Cats have something of a monopoly (a meow-opoly? No…) when it comes to the online realm and last year they muscled their way into print as well with the publication of the inaugural Cat People magazine. Everyone knows that dogs tend to follow cats so it’s no great surprise that not to be outdone by their feline counterparts, our canine chums now boast their own magazine as well.
Popular online site Four & Sons has moved into print (following last year’s experiment with a newspaper and the first issue includes contributions from the likes of Mike Mills, Martin Usborne, Dave Eggers, Nathaniel Russell and Will Robson-Scott among others and creative director Marta Roca describes the new titles as “the publication where dogs and culture collide.”
She goes on: “Chronicling the work of interesting people and their interesting dogs, Four&Sons is a bi-annual trip through the worlds of art, photography, music, literature—even maths—as inspired by man’s best friend.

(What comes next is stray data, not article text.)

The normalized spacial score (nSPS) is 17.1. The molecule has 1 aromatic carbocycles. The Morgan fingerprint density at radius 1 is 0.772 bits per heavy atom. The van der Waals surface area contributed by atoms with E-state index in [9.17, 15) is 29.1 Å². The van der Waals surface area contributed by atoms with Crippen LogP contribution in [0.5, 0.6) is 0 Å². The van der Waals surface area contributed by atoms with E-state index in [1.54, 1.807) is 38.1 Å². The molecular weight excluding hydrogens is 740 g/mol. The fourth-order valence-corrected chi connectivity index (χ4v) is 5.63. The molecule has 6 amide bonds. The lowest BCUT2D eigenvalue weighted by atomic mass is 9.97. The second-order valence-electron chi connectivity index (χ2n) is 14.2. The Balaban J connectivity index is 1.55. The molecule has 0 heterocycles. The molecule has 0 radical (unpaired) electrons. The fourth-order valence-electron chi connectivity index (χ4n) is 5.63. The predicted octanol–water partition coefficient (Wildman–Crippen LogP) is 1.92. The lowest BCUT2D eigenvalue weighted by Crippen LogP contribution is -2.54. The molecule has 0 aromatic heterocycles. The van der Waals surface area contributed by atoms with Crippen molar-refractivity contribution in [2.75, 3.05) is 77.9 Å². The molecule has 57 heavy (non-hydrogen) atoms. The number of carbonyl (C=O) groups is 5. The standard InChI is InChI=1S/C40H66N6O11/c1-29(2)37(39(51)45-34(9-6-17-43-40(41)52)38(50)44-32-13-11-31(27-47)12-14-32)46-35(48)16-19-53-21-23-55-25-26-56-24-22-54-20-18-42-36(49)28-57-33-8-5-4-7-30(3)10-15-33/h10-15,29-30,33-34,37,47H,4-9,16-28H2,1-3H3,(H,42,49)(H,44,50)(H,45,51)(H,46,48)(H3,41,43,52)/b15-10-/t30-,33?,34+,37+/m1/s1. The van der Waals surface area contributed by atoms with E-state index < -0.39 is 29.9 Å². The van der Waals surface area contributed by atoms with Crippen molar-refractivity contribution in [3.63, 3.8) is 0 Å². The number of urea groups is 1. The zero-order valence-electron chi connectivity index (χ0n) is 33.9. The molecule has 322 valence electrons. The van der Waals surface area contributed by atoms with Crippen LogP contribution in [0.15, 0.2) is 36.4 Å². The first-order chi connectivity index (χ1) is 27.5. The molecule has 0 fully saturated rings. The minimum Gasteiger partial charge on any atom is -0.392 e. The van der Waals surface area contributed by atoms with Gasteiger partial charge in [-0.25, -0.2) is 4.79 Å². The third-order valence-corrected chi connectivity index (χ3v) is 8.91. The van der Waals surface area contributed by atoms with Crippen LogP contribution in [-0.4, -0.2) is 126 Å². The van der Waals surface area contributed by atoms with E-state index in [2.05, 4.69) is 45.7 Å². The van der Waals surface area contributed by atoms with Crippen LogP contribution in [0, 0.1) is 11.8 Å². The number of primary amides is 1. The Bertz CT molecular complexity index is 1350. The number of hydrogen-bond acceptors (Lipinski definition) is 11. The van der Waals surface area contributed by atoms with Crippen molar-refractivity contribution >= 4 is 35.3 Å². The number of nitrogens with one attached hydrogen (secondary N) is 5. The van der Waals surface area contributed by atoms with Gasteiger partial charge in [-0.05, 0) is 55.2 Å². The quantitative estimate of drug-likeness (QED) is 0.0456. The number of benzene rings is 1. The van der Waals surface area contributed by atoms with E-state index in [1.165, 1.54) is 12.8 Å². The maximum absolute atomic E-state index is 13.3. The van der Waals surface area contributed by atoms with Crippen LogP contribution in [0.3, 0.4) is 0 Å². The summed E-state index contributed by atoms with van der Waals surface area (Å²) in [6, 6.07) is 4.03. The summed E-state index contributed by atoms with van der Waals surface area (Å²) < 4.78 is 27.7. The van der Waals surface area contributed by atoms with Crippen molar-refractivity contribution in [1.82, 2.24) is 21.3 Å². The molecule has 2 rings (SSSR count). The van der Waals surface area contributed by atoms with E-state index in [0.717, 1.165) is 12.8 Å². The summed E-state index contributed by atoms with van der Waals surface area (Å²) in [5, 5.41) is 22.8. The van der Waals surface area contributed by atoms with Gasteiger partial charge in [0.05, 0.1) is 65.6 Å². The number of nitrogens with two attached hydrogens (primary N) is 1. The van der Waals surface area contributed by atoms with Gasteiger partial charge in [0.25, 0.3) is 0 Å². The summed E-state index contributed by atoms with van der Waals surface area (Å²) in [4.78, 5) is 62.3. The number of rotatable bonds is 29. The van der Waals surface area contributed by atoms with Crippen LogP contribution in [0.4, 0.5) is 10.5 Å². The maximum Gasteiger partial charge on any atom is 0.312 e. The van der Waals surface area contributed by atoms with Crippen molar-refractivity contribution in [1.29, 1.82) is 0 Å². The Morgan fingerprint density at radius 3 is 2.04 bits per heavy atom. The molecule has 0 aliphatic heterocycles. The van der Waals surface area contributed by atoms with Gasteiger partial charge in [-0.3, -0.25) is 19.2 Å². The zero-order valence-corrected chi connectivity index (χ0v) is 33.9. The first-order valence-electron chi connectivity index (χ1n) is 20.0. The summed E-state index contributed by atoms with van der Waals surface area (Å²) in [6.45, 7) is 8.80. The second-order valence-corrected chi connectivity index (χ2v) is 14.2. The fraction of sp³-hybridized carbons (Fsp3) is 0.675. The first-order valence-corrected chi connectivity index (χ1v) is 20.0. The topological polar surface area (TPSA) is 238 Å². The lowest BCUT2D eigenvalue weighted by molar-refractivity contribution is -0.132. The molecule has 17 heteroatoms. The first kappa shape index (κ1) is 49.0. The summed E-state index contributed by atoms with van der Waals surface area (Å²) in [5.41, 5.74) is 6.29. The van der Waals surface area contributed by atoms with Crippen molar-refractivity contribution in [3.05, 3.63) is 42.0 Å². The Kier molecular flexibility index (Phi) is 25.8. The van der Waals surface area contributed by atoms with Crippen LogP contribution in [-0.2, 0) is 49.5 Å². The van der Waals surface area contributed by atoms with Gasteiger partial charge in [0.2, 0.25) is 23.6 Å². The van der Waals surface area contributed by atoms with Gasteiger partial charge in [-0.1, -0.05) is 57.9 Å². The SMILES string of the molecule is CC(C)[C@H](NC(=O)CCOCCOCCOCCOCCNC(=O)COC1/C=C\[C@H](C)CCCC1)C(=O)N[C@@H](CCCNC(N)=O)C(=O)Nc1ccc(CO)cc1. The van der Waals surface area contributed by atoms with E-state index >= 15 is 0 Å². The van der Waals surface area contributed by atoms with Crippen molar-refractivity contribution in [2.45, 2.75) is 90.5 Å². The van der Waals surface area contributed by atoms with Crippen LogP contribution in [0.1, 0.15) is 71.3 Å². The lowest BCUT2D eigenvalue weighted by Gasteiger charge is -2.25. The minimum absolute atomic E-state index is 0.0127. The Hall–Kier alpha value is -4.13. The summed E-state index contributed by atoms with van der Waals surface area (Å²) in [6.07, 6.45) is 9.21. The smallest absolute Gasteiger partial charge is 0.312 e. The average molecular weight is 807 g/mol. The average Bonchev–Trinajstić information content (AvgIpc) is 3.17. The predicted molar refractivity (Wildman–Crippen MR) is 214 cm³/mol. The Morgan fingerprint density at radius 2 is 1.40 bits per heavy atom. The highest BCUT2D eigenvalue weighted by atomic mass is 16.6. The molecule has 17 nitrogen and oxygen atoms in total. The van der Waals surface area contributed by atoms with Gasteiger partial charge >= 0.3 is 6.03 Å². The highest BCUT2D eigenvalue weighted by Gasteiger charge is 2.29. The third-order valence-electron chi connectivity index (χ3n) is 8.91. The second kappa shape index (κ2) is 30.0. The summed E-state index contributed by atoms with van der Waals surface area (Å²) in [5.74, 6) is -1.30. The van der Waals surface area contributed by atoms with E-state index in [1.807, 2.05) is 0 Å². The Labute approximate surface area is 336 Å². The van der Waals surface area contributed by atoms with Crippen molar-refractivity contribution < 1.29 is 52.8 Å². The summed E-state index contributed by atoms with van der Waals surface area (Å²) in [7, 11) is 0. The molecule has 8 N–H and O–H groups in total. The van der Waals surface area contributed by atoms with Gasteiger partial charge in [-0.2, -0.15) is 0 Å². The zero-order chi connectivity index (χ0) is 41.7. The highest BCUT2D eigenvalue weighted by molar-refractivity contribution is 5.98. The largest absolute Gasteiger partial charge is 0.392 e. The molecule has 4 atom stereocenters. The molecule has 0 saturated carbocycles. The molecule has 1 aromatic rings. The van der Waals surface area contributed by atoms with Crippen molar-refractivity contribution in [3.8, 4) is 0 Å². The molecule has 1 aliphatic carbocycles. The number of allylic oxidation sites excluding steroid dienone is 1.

“Reflecting the ideas, projects and interests of our human readers we’re definitely not a pet magazine. Instead, Four&Sons delves into creative lives lived alongside dogs.”
It’s the same approach used to such impressive effect by titles like The Gourmand (exploring interesting people and stories via food) and later issues of Huck (via surfing and skateboarding) and Four & Sons looks like it could be similarly engaging. If I had a tail, it would so be wagging right now…
- Submit Saturdays: First impressions and Cover Pages
- A futuristic framework for the retrospective of pioneering “total design” advocate Ove Arup
- Cool off with this week's Best of the Web and who to follow on social media
- Elena Éper's spirited illustrations to make you smile and squirm
- Pencil Bandit and Grey London produce quirky branded stings for E4
- Tommy Cash subverts the tropes of rap videos with a fleshy celebration of the human body (NSFW)
- Pentagram unveils refresh of Mastercard’s brand mark and identity
- Chris (Simpsons Artist)'s surreal but accurate illustrations of creative jobs
- Benedict Redgrove’s beautifully hypnotic film about how a tennis ball is created
- Ian Davis’ picturesque paintings of bureaucratic dystopia
- Photographer Adrienne Salinger’s series of teenage bedrooms from the 90s
- Is it ever OK to work for free?